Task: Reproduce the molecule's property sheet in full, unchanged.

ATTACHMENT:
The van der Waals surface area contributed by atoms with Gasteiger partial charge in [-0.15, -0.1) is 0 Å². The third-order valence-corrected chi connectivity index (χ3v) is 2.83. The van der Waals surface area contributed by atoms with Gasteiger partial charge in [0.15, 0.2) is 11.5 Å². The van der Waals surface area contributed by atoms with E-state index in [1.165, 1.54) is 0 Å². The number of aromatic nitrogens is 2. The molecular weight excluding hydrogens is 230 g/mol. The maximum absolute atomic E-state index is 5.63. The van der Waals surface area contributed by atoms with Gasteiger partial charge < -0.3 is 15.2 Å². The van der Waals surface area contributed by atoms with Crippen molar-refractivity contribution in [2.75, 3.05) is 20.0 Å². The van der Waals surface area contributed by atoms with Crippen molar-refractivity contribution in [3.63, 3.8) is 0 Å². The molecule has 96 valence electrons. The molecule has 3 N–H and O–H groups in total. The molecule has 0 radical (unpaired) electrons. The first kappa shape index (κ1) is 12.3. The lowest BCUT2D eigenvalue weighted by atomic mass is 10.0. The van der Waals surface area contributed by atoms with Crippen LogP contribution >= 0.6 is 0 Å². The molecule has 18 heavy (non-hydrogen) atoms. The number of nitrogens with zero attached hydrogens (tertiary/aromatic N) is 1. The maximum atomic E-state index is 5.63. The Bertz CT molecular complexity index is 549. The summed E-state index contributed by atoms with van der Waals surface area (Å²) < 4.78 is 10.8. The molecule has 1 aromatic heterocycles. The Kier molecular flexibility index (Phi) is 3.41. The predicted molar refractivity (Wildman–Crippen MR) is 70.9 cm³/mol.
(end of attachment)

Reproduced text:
The van der Waals surface area contributed by atoms with Gasteiger partial charge in [-0.15, -0.1) is 0 Å². The third-order valence-corrected chi connectivity index (χ3v) is 2.83. The van der Waals surface area contributed by atoms with Gasteiger partial charge in [0.15, 0.2) is 11.5 Å². The van der Waals surface area contributed by atoms with E-state index in [1.165, 1.54) is 0 Å². The number of aromatic nitrogens is 2. The molecular weight excluding hydrogens is 230 g/mol. The maximum absolute atomic E-state index is 5.63. The van der Waals surface area contributed by atoms with Gasteiger partial charge < -0.3 is 15.2 Å². The van der Waals surface area contributed by atoms with Crippen molar-refractivity contribution in [2.75, 3.05) is 20.0 Å². The van der Waals surface area contributed by atoms with Crippen molar-refractivity contribution in [3.63, 3.8) is 0 Å². The molecule has 96 valence electrons. The molecule has 3 N–H and O–H groups in total. The molecule has 0 radical (unpaired) electrons. The first kappa shape index (κ1) is 12.3. The lowest BCUT2D eigenvalue weighted by atomic mass is 10.0. The van der Waals surface area contributed by atoms with Crippen LogP contribution >= 0.6 is 0 Å². The molecule has 18 heavy (non-hydrogen) atoms. The number of nitrogens with zero attached hydrogens (tertiary/aromatic N) is 1. The maximum atomic E-state index is 5.63. The Bertz CT molecular complexity index is 549. The summed E-state index contributed by atoms with van der Waals surface area (Å²) < 4.78 is 10.8. The molecule has 1 aromatic heterocycles. The Kier molecular flexibility index (Phi) is 3.41. The predicted molar refractivity (Wildman–Crippen MR) is 70.9 cm³/mol.